At a press conference held last Friday, January 27, 2023, President Andrés Manuel López Obrador announced measures whereby the Ministry of Finance and Public Credit (“SHCP”) would convert part of Pemex’s debt with various lenders into a sovereign debt, which implies that the State will pay part of the debt, providing support to such state-owned productive enterprise, as has been done since previous administrations. Translated with www.DeepL.com/Translator (free version)
The debt that Pemex has for 2023 is ten billion dollars, which translated into pesos is approximately one hundred eighty-eight billion pesos and, from what the President said, it is assumed that it is that part of the debt that the SHCP will take care of. However, there is still nothing definite as to the amount and form of such action.
The main purpose of the foregoing is -as has been done for many years with Pemex- to reduce or minimize the debt owed by Pemex, since by absorbing part of Pemex’s debt, the SHCP would have access to lower interest rates and thus continue with the series of support that the Government has granted to the oil company in order to avoid its bankruptcy.
The relevant aspect of the announcement is not as such the action intended to continue “saving” Pemex and its investors, but its impact or implication on public finances and, finally, on tax matters, in relation to taxpayers.
As is done every year, the Federal Government makes an estimate of the resources it will receive (revenue budget) and a budget of what it will spend (expenditure budget). Both calculations are made and published annually and are contained in the Federal Revenue Law and the Federal Expenditure Budget.
In terms of expenditures, it should be noted that everything that the Government will spend is contemplated in the aforementioned document, allocating various amounts to projects and issues of national relevance. Thus, the agency in charge of estimating the level of income and spending at the federal level is precisely the SHCP, which will also be in charge of managing federal resources for spending in accordance with the Federal Expenditure Budget.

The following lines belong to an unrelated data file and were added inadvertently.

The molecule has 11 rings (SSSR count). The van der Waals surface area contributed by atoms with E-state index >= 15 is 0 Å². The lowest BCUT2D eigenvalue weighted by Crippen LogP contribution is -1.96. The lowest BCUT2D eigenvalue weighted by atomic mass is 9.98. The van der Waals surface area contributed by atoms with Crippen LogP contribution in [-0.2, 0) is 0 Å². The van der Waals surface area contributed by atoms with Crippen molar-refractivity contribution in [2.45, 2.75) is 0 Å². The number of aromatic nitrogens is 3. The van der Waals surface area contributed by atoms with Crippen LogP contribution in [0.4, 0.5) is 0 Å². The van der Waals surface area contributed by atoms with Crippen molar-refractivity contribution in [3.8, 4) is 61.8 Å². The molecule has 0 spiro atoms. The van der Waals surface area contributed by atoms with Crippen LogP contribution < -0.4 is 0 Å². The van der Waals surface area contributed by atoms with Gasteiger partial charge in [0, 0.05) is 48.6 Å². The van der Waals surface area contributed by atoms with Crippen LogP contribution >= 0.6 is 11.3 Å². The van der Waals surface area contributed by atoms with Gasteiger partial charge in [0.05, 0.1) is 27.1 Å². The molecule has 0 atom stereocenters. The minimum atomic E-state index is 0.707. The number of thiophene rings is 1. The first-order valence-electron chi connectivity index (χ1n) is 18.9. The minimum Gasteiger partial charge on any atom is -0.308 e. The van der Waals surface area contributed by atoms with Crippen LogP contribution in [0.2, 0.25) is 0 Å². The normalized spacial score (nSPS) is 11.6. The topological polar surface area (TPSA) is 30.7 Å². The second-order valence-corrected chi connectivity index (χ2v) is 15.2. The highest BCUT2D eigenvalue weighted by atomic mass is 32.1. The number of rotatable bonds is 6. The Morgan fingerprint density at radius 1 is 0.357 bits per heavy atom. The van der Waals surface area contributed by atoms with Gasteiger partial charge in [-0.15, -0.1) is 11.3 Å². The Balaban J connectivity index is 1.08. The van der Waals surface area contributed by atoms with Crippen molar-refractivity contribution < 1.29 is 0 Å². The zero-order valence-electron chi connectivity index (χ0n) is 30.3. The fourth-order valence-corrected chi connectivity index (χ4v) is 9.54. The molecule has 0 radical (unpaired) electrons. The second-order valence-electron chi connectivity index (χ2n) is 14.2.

However, in order for a State to be able to make an expenditure, it must necessarily have income, as is the case with any company or individual. However, in the case in question, most of the State’s revenues come from taxes, social security contributions, contributions for improvements, duties, profits and products, as well as from the rendering of services or sales of goods, that is to say, from resources obtained directly from the governed. For fiscal year 2023, it is expected that the Federation will have an estimated income of more than eight trillion pesos, most of which is made up of the aforementioned tax payments and concepts made by Mexicans.
The fact that the SHCP absorbs part of Pemex’s debt will necessarily imply that, within the planning of public spending, a significant portion of the State’s total revenues must be allocated to the payment of the debts incurred by Pemex. The simplest way to translate the above is that part of the money that Mexicans pay for performing a job, for carrying out a business activity, for consuming/acquiring a good or service, etc., will be destined to pay the debts of said company.
However, in a country with widespread shortages and deficiencies in infrastructure, health, technology, education, transportation, among others, it is complicated to think that we will have to take care of the debt of a company that for years has had a high deficit, It is also a company that does not generate benefits or profits, which, as is the case with private sector companies, would imply that Pemex should be liquidated and not, on the contrary, that resources should continue to be spent without any real benefit. Beyond the bankruptcy of Pemex, investors who risked their money for the sole purpose of obtaining personal and private economic benefit are also being rescued.
Contrary to using public resources to pay Pemex’s debts, it would be more positive to use these funds to develop infrastructure projects in renewable energies and to improve environmental conditions, which would be positive for our country and the rest of the world.
Although to date the SHCP has yet to explain precisely how and what will be the exact amount of the debt it will absorb from Pemex, it is certain that the money to meet these obligations will necessarily come from public resources, of which we are all participants and which, contrary to what is claimed, should be used for the benefit of the citizens. However, with the measure implemented, sectors of great relevance and importance to the citizens will no longer be privileged in order to face the liabilities of the aforementioned state-owned productive company.
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